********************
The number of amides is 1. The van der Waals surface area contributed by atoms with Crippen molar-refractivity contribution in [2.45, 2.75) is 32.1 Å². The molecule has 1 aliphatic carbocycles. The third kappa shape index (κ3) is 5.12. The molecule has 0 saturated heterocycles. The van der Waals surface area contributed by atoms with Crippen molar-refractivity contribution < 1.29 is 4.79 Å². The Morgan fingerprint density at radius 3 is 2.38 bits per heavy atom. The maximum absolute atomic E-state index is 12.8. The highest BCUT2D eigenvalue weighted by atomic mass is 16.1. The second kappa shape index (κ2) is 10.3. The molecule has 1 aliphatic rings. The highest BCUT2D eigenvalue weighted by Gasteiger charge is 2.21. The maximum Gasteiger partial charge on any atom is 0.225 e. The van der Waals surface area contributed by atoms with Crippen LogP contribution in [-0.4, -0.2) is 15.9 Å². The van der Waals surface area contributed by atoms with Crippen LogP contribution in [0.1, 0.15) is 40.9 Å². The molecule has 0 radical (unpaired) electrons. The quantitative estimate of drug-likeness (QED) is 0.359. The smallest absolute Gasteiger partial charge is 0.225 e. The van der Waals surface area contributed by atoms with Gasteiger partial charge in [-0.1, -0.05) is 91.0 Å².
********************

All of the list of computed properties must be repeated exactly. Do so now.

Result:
The number of amides is 1. The van der Waals surface area contributed by atoms with Crippen molar-refractivity contribution in [2.45, 2.75) is 32.1 Å². The molecule has 1 aliphatic carbocycles. The third kappa shape index (κ3) is 5.12. The molecule has 0 saturated heterocycles. The van der Waals surface area contributed by atoms with Crippen molar-refractivity contribution < 1.29 is 4.79 Å². The Morgan fingerprint density at radius 3 is 2.38 bits per heavy atom. The maximum absolute atomic E-state index is 12.8. The highest BCUT2D eigenvalue weighted by atomic mass is 16.1. The second kappa shape index (κ2) is 10.3. The molecule has 1 aliphatic rings. The highest BCUT2D eigenvalue weighted by Gasteiger charge is 2.21. The maximum Gasteiger partial charge on any atom is 0.225 e. The van der Waals surface area contributed by atoms with Crippen LogP contribution in [-0.4, -0.2) is 15.9 Å². The van der Waals surface area contributed by atoms with Crippen LogP contribution in [0.1, 0.15) is 40.9 Å². The molecule has 0 radical (unpaired) electrons. The quantitative estimate of drug-likeness (QED) is 0.359. The smallest absolute Gasteiger partial charge is 0.225 e. The van der Waals surface area contributed by atoms with Gasteiger partial charge in [-0.1, -0.05) is 91.0 Å².